The Koehler Method of Dog Training - William R. Koehler
When the complexities of modern living demanded that, for his own protection as well as his master’s convenience, the dog be made controllable, the average owner sought advice from the most available source, which was, too often, some local dog-show exhibitor. Not realizing that, excepting a few praiseworthy individuals, these exhibitors were only superficially concerned with the qualities of use and companionship, an unfortunate dog owner would accept the sight of trophies or ribbons as the credits of an expert.
Growing numbers of people and dogs continued to emphasize the advantages of proper dog-behavior and when, in 1935, The American Kennel Club instituted its obedience trials, the competition necessary to focus attention on results and improvement of methods was provided. And something else was observed. It was evident that thorough obedience training does more than assure a dog’s response to his master’s command; capacities for learning and emotional stability could be increased and integrated as permanent qualities of character.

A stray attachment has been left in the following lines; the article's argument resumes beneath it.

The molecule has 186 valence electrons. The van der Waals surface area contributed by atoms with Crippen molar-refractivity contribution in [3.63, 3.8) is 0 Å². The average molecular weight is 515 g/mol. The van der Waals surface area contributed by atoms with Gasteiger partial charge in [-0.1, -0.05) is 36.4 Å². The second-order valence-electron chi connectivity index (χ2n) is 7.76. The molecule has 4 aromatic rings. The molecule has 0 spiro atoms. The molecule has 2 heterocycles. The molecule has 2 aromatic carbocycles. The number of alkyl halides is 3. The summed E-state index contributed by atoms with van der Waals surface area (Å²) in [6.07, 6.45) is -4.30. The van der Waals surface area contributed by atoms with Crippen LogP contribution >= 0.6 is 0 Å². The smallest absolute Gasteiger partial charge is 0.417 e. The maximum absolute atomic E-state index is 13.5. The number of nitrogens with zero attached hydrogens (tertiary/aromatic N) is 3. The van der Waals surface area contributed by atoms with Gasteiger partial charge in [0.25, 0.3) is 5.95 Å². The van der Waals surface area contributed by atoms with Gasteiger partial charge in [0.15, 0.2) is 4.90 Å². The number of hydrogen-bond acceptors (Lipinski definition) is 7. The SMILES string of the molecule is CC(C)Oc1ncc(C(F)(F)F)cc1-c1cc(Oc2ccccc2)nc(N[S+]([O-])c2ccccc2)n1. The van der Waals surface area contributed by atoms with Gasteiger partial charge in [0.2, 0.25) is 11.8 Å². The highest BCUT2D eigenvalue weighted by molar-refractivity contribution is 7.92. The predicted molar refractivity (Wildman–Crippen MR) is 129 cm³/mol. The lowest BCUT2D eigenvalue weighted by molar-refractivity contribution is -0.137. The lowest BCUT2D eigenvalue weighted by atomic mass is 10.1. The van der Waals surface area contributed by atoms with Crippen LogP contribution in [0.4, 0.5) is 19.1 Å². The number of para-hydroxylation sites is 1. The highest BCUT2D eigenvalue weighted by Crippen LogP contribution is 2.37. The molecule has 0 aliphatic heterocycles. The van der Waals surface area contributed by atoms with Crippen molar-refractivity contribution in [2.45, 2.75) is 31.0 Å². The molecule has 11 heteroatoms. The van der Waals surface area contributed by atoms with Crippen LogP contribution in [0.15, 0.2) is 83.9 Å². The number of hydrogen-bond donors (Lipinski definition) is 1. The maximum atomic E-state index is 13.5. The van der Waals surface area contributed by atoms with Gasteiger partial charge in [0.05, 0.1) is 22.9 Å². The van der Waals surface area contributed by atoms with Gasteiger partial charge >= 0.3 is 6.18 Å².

Recently, leading magazines of both general and specialized nature have made the public aware of the trained dog’s potential, and of the recreational possibilities of dog training as a hobby. Interest in dog-training classes and other activities where dogs are dignified by usefulness, rather than merely looked at, is evidence that the dog-training public has outgrown the “make a game” and “tid-bit tossing” techniques that, by not being founded on positive and proper motivations, demonstrate the inadequacy of the master, thus promoting failure of response at those times when control is most needed, as well as contributing to the dog’s feeling of insecurity.
Dog owners of perspective have come to want the type of obedience upon which a blind person might stake his life, and the emotional stability that is vital to dogs in the presence of small, unpredictable children.
This classic includes the following chapters:
Lesson I. Fables and Foibles
Lesson II. Correct Equipment
Lesson III. The Foundation
Lesson IV. Heeling
Lesson V. Sitting
Lesson VI. The Automatic Sit
Lesson VII. The Sit-Stay
Lesson VIII. The Down
Lesson IX. Down-Stay
Lesson X. Stand-For-Examination
Lesson XI. Recall
Lesson XII. Finish
Lesson XIII. Polishing
Lesson XIV. The Throw-Chain
Lesson XV. The Light Line
Lesson XVI. Don’t Lose It—Use It